Firefox 3.1 Gets Major JavaScript Speed Boost

The new TraceMonkey Just-In-Time compiler brings notable improvements

The latest Firefox 3.1 nightly-built comes with a new JIT compiler for SpiderMonkey, Gecko's JavaScript engine. The compiler is part of a project called TraceMonkey, which aims at bringing significant improvements in JavaScript performance. The tests so far show major speed boost in JavaScript functions.

TraceMonkey is based on a technique called Trace Trees which in essence determines and compiles the most often used code. The technique was developed at the Irvine University of California (UCI) and was implemented in collaboration with the Tamarin Virtual Machine project. This is set to bring a new level of JavaScript performance "where instead of competing against other interpreters, we start to compete against native code", notes Mike Shaver, Interim VP of Engineering at Mozilla.

A test performed with Apple's SunSpider JavaScript Benchmarking tool shows a 1.8x performance increase for Firefox 3.1 with TraceMonkey over Firefox 3 and the SunSpider ubench test shows a whooping 22.5x performance increase. In comparison, Firefox 3 brings an overall 0.2x (20%) performance improvement over Firefox 2. Other tests like an image manipulation demo and Sylvester 3D-based matrix multiplications reveal a factor of over 6x performance increase.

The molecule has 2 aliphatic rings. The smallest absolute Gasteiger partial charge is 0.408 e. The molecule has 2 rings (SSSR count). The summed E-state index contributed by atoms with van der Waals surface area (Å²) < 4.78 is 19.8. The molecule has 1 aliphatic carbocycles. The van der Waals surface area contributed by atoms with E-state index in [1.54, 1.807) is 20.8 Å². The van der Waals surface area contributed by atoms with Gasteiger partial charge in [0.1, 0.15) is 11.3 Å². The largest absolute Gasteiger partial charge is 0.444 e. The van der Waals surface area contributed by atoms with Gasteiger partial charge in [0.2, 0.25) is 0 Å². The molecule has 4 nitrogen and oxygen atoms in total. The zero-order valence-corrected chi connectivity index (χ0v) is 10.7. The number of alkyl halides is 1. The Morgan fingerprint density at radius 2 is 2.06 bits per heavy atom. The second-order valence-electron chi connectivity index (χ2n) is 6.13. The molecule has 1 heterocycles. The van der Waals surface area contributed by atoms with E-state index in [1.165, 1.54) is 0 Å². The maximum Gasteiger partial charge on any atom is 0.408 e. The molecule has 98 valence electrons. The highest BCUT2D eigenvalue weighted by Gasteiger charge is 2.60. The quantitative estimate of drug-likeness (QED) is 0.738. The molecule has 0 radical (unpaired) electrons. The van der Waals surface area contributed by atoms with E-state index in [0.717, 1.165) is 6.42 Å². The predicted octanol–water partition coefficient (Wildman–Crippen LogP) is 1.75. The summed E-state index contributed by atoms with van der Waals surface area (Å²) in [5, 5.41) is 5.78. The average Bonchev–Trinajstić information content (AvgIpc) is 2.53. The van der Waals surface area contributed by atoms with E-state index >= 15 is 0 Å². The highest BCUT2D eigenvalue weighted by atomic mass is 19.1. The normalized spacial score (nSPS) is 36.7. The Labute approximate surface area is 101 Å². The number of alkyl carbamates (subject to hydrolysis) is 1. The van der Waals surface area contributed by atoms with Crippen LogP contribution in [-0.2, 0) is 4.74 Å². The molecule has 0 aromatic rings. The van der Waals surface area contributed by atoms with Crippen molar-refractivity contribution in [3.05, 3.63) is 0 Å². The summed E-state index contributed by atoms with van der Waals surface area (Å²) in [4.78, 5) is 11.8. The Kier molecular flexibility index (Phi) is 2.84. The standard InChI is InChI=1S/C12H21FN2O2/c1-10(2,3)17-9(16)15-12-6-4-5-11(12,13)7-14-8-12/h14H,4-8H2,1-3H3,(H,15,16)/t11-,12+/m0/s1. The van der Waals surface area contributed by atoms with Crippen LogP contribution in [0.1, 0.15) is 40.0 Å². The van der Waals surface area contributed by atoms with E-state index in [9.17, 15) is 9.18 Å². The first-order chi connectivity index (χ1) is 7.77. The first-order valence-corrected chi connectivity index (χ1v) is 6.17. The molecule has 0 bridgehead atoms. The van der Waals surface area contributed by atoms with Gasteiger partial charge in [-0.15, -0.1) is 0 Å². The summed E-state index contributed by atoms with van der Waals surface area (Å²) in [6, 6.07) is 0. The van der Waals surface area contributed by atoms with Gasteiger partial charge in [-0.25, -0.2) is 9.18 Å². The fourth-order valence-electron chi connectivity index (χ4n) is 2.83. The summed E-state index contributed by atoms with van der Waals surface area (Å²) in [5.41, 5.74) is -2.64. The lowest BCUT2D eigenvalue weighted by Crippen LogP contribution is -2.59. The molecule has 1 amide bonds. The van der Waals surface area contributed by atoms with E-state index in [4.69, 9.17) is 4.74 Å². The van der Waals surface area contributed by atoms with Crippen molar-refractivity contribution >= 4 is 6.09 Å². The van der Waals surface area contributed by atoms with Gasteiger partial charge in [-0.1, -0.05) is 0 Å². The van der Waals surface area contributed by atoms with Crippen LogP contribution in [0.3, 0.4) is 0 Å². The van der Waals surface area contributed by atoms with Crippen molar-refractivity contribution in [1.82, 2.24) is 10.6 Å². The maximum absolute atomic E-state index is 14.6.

Brendan Eich, Mozilla Chief Technology Officer, considers that the overall improvement score of 2x is an appropriate estimation for the current implementation, but he's certain this will further improve. "But this is only a start. With tracing, performance will keep going up. We have easy small linear speedup tasks remaining (better register allocation, spill reduction around built-in calls). We will trace string and regular expression code and break through the '2' barrier. We will even trace into DOM methods," he notes and Mike Shaver shares this opinion: "There are many wins left in each one of those benchmarks, and we'll be working on those through Firefox 3.1 and beyond: better code generation, more efficient guards, improvements to some data structures, parallel compilation, use of specific processor features, new optimization passes, tracing more code patterns, and many more".

Developers should note that TraceMonkey, while present in the latest nightly built of Firefox 3.1, is turned OFF by default. For testing purposes, an image manipulation demo page set up by Mike Schroepfer can be used; the corresponding screencast can be watched instead. More tech savvy users that are interested in the tracing technology can read the original Trace Trees paper or the the Hotpath paper.

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